How To Find & Verify Licensed Lawyers In Kenya Through LSK Portal

Worries have since swirled regarding the credibility of the legal profession which is the latest to be hit by individuals who pose as lawyers without the required license.

How To Find & Verify Licensed Lawyers In Kenya Through LSK Portal
Former Chief Justice David Maraga with Advocates of the High Court of Kenya during a past meeting at his office. /CAPITAL GROUP

The saga surrounding Brian Mwenda, who was exposed by the Law Society of Kenya (LSK) for masquerading as a lawyer and practising without a license sent shockwaves across the country and the world, rattling the legal profession.

On Monday, October 16, LSK Nairobi Branch, through the Rapid Action Team (RAT) and President Eric Theuri, with the support of Capitol Hill Police Station Officers, nabbed another fake lawyer, Sharon Adunya Atieno, for impersonating an Advocate of the High Court of Kenya and masquerading under a registered lawyer.

"The said quack had stolen the identity of one Sharon Atieno Obade which she used to carry on and represent herself in court and in her daily duties, thus deceiving the unsuspecting members of the public," stated LSK Nairobi on X (formerly Twitter).

A video seen by Viral Tea showed her at a coffee restaurant when she was picked up by a police officer in uniform as well as Theuri and led out of the premises to Capitol Hill Police Station, where she is being held pending investigations and arraignment in Court.

She was accused of forging a National Identity Card and a Practising Certificate to affix the real Sharon Atieno Obade’s identity, which she used to run the law firm of Auma & Co. Advocates as a partner, pretending to be an Advocate.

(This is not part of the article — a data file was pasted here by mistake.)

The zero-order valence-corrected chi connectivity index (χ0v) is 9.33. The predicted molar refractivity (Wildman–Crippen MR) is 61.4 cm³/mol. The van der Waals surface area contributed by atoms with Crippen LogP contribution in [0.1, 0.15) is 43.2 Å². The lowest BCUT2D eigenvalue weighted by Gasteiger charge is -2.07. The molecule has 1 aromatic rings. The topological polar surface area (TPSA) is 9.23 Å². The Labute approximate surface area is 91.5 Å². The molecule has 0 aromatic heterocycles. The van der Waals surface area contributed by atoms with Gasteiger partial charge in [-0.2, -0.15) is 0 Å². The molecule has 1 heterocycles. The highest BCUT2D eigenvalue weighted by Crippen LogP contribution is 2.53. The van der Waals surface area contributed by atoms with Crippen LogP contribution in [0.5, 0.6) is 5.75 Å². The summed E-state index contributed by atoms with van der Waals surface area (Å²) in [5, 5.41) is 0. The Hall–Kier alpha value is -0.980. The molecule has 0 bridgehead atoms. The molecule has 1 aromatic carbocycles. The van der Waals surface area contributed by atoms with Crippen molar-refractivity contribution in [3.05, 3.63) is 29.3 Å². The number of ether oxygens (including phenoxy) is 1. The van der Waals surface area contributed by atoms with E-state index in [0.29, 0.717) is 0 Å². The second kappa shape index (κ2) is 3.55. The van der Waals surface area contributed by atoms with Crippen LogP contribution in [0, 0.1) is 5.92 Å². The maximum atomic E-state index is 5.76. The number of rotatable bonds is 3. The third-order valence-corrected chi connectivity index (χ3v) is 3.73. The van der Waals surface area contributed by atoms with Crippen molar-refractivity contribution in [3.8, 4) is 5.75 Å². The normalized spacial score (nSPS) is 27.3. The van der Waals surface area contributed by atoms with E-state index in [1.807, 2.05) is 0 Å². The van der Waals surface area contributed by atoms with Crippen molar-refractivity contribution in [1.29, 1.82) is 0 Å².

"It’s unfortunate that the masquerader is a student at the Kenya School of Law who is yet to complete her studies to qualify for admission to the bar," added LSK Nairobi.

Worries have since swirled regarding the credibility of the legal profession which is the latest to be hit by individuals who pose as lawyers without the required license.

To combat this, LSK established rigorous measures to ensure that only licensed legal practitioners are authorised to practice law in the country. One of them is a dedicated online portal through which individuals can verify whether a lawyer is licensed to practice and affiliated with a specific firm.

Viral Tea takes you through the steps to verify the status of a lawyer:

How To Verify

  1. First, go to the LSK portal website which is which can be accessed after searching 'LSK advocates' on any search engine.
  2. You will be taken to a page on the portal featuring a search area written 'search advocate'
  3. Type in the full name of the lawyer and click search
  4. If the lawyer is registered, a photo and company he works for, practising year, address and practising status will be displayed as results. However, if he or she is not registered the results will read 'no results found'.

The portal also keeps a record of inactive lawyers, suspended, those struck off and even those who have passed on.

"Disclaimer: The information on this website is provided in good faith and has been derived from sources believed by the Law Society of Kenya to be reliable and accurate at the time of providing it. Therefore, every effort has been made to ensure that the information is accurate and up-to-date.